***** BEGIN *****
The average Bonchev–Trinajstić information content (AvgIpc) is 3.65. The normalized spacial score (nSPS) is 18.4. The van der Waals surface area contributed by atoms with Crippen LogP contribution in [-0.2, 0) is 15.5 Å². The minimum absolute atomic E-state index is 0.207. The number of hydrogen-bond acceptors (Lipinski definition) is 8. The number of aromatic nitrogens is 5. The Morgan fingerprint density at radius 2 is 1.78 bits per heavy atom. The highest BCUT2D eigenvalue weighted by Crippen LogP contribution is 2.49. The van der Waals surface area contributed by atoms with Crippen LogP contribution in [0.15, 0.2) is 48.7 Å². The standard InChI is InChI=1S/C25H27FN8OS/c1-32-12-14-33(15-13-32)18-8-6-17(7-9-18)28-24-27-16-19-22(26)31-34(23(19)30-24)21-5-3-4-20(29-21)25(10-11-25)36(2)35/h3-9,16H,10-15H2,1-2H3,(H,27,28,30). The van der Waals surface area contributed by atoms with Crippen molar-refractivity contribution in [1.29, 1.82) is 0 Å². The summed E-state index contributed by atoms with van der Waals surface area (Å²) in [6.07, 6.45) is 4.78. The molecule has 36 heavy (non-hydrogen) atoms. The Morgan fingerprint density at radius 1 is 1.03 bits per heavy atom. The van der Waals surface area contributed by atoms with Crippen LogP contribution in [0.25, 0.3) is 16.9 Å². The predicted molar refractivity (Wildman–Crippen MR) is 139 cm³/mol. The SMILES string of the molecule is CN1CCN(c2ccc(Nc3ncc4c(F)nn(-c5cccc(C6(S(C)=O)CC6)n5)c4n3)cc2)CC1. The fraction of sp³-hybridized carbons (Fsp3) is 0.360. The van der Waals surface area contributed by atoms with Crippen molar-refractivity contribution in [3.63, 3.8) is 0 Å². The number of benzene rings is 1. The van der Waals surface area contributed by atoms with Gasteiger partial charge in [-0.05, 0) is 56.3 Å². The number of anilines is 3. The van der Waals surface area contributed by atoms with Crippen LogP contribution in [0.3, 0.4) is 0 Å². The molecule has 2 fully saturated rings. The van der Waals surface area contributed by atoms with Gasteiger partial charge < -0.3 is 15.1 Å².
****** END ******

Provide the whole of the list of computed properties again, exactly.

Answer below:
The average Bonchev–Trinajstić information content (AvgIpc) is 3.65. The normalized spacial score (nSPS) is 18.4. The van der Waals surface area contributed by atoms with Crippen LogP contribution in [-0.2, 0) is 15.5 Å². The minimum absolute atomic E-state index is 0.207. The number of hydrogen-bond acceptors (Lipinski definition) is 8. The number of aromatic nitrogens is 5. The Morgan fingerprint density at radius 2 is 1.78 bits per heavy atom. The highest BCUT2D eigenvalue weighted by Crippen LogP contribution is 2.49. The van der Waals surface area contributed by atoms with Crippen LogP contribution in [0.15, 0.2) is 48.7 Å². The standard InChI is InChI=1S/C25H27FN8OS/c1-32-12-14-33(15-13-32)18-8-6-17(7-9-18)28-24-27-16-19-22(26)31-34(23(19)30-24)21-5-3-4-20(29-21)25(10-11-25)36(2)35/h3-9,16H,10-15H2,1-2H3,(H,27,28,30). The van der Waals surface area contributed by atoms with Crippen molar-refractivity contribution in [1.29, 1.82) is 0 Å². The summed E-state index contributed by atoms with van der Waals surface area (Å²) in [6.07, 6.45) is 4.78. The molecule has 36 heavy (non-hydrogen) atoms. The Morgan fingerprint density at radius 1 is 1.03 bits per heavy atom. The van der Waals surface area contributed by atoms with Crippen LogP contribution in [0.25, 0.3) is 16.9 Å². The predicted molar refractivity (Wildman–Crippen MR) is 139 cm³/mol. The SMILES string of the molecule is CN1CCN(c2ccc(Nc3ncc4c(F)nn(-c5cccc(C6(S(C)=O)CC6)n5)c4n3)cc2)CC1. The fraction of sp³-hybridized carbons (Fsp3) is 0.360. The van der Waals surface area contributed by atoms with Crippen molar-refractivity contribution in [3.63, 3.8) is 0 Å². The number of benzene rings is 1. The van der Waals surface area contributed by atoms with Gasteiger partial charge in [-0.05, 0) is 56.3 Å². The number of anilines is 3. The van der Waals surface area contributed by atoms with Crippen LogP contribution in [0.3, 0.4) is 0 Å². The molecule has 2 fully saturated rings. The van der Waals surface area contributed by atoms with Gasteiger partial charge < -0.3 is 15.1 Å².